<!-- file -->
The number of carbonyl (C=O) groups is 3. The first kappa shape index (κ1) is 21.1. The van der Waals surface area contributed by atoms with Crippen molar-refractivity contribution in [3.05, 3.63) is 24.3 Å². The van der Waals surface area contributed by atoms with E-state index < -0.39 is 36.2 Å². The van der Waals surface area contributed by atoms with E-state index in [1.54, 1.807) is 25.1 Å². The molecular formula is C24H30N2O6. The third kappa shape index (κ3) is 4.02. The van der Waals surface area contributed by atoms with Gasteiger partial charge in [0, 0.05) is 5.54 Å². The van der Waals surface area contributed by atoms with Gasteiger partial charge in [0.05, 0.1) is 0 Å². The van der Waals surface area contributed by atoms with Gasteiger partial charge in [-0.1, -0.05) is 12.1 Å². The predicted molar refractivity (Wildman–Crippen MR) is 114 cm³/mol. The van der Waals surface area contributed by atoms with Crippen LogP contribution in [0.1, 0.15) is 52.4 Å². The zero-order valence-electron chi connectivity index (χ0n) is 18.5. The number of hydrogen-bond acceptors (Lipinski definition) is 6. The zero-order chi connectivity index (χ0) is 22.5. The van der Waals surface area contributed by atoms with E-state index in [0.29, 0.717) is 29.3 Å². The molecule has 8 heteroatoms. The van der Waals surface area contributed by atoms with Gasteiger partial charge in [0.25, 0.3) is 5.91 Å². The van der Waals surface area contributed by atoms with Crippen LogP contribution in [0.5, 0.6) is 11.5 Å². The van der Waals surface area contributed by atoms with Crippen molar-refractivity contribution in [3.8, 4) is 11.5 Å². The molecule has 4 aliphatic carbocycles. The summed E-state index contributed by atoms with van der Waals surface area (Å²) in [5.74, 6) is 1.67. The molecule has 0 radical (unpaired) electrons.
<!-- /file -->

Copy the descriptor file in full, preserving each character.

The number of carbonyl (C=O) groups is 3. The first kappa shape index (κ1) is 21.1. The van der Waals surface area contributed by atoms with Crippen molar-refractivity contribution in [3.05, 3.63) is 24.3 Å². The van der Waals surface area contributed by atoms with E-state index < -0.39 is 36.2 Å². The van der Waals surface area contributed by atoms with E-state index in [1.54, 1.807) is 25.1 Å². The molecular formula is C24H30N2O6. The third kappa shape index (κ3) is 4.02. The van der Waals surface area contributed by atoms with Gasteiger partial charge in [0, 0.05) is 5.54 Å². The van der Waals surface area contributed by atoms with Gasteiger partial charge in [0.05, 0.1) is 0 Å². The van der Waals surface area contributed by atoms with Gasteiger partial charge in [-0.1, -0.05) is 12.1 Å². The predicted molar refractivity (Wildman–Crippen MR) is 114 cm³/mol. The van der Waals surface area contributed by atoms with Crippen LogP contribution in [0.1, 0.15) is 52.4 Å². The zero-order valence-electron chi connectivity index (χ0n) is 18.5. The number of hydrogen-bond acceptors (Lipinski definition) is 6. The zero-order chi connectivity index (χ0) is 22.5. The van der Waals surface area contributed by atoms with E-state index in [0.29, 0.717) is 29.3 Å². The molecule has 8 heteroatoms. The van der Waals surface area contributed by atoms with Gasteiger partial charge in [0.25, 0.3) is 5.91 Å². The van der Waals surface area contributed by atoms with Crippen LogP contribution in [0.5, 0.6) is 11.5 Å². The van der Waals surface area contributed by atoms with Crippen molar-refractivity contribution in [3.8, 4) is 11.5 Å². The molecule has 4 aliphatic carbocycles. The summed E-state index contributed by atoms with van der Waals surface area (Å²) in [5.74, 6) is 1.67. The molecule has 0 radical (unpaired) electrons.